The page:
Evolution of Human Societies

Module titleEvolution of Human Societies
Module codeGEO2435
Academic year2019/0
Credits15
Module staff

Dr Alex Mesoudi (Lecturer)

Duration: Term123
Duration: Weeks

11

Number students taking module (anticipated)

60

Description - summary of the module content

Module description

How can we explain the great diversity of human cultures around the world? How and why have human societies changed over time? How has our species come to dominate the planet, while all other hominin species are extinct and other great apes are endangered? In this module you will explore aspects of human culture and society within a scientific and evolutionary framework, with reference to the historical development of our understanding alongside high-impact modern research. The module focuses on the evolutionary origins of human behaviour, and shows how cultural change and human societies can be studied within an evolutionary framework. We will examine major patterns of variation in human societies, and the changes that have occurred over the last 10,000 years or so. Topics covered include the evolution of human cognition and culture; cultural evolution; the evolution of human cooperation; subsistence strategies and the development of agriculture, population expansions, language, religion, social and political organisation, and the ways culture can affect the evolution of genes and vice versa.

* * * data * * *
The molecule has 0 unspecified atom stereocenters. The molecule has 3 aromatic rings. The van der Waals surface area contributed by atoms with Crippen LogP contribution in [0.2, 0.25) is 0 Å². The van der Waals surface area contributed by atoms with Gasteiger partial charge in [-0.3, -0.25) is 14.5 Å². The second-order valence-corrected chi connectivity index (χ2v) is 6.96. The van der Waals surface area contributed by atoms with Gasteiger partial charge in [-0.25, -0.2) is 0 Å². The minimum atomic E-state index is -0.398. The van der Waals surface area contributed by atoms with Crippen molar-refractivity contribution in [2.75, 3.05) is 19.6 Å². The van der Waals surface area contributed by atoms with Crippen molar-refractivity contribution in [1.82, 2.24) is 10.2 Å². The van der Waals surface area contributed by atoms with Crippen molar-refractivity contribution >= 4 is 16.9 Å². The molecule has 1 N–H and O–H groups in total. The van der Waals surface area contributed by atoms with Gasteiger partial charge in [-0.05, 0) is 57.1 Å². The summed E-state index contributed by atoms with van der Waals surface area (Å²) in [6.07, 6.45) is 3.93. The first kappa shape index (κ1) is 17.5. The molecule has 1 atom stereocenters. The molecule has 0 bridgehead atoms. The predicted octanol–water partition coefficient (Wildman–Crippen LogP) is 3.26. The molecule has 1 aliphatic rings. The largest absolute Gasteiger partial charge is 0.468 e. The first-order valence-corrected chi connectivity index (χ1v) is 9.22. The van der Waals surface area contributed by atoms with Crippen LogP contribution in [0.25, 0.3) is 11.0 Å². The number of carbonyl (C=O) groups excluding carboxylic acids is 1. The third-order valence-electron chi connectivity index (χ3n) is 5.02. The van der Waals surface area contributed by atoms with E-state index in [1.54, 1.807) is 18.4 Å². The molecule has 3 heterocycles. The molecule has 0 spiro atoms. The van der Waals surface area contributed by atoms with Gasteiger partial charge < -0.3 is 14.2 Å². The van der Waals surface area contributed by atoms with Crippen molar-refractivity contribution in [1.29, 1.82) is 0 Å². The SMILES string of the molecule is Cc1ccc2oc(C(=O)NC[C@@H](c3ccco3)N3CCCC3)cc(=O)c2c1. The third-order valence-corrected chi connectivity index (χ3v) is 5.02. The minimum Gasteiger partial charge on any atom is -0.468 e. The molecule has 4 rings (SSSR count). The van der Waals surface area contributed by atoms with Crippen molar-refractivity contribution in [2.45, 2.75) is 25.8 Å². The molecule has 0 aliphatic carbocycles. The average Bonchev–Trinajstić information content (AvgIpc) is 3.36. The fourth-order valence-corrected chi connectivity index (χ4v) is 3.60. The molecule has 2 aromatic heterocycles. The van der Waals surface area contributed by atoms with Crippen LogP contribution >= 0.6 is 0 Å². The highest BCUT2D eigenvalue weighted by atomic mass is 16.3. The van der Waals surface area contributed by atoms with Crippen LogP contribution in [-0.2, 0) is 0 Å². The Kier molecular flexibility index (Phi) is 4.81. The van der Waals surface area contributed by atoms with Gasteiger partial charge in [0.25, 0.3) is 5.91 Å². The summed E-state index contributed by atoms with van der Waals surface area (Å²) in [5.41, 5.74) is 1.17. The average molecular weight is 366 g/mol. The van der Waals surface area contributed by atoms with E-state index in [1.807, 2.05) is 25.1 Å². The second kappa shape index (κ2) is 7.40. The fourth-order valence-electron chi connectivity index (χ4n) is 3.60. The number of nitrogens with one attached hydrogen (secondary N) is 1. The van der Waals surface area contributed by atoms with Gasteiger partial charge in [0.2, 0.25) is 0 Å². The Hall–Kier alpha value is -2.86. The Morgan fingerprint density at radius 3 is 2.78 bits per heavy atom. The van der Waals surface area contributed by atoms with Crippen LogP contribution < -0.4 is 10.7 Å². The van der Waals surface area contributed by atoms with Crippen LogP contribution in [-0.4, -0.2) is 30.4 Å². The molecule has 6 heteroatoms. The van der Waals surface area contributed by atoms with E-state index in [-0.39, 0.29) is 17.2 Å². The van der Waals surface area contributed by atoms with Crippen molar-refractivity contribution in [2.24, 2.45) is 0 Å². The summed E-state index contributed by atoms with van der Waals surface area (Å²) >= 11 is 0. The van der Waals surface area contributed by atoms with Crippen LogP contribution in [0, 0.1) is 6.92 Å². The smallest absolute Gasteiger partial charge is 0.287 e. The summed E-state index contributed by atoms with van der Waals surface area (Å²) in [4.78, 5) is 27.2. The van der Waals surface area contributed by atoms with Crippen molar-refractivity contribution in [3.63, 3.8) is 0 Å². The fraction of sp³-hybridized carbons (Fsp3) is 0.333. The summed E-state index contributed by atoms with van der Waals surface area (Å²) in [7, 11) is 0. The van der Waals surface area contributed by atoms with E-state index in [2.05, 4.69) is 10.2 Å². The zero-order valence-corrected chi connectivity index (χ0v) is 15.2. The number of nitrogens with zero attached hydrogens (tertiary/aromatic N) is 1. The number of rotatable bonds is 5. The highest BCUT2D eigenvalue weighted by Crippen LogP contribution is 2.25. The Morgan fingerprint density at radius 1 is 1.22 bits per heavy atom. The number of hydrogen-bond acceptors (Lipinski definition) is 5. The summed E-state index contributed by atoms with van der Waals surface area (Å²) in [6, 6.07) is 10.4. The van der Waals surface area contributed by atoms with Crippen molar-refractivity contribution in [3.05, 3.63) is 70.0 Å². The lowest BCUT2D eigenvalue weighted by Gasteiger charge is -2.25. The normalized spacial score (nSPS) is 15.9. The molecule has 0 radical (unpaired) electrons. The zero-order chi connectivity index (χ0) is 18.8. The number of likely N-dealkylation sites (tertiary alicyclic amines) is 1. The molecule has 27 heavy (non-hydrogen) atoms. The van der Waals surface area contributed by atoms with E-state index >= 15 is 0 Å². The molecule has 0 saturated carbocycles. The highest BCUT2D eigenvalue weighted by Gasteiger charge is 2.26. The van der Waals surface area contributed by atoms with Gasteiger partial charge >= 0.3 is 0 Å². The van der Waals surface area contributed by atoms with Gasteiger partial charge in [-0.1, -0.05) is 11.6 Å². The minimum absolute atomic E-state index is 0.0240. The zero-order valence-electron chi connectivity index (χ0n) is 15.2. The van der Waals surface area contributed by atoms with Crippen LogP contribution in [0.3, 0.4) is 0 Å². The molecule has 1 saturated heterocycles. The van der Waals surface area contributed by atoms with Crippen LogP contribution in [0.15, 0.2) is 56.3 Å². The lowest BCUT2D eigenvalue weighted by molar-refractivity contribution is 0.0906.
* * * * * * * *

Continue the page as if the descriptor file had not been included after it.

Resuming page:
Module aims - intentions of the module

The aim of this module is to develop and expand your understanding of the diversity of human behaviour and culture around the world in an evolutionary context. The module will increase your understanding of why humans behave in the way they do and the evolutionary forces acting on human cultures. You will examine a number of topics including how culture can be studied scientifically, how and why cultural traits spread, and how psychological biases can influence how culture evolves. You will then take these perspectives to see how they create differences between societies in such things as language, and social, political, and religious organisation.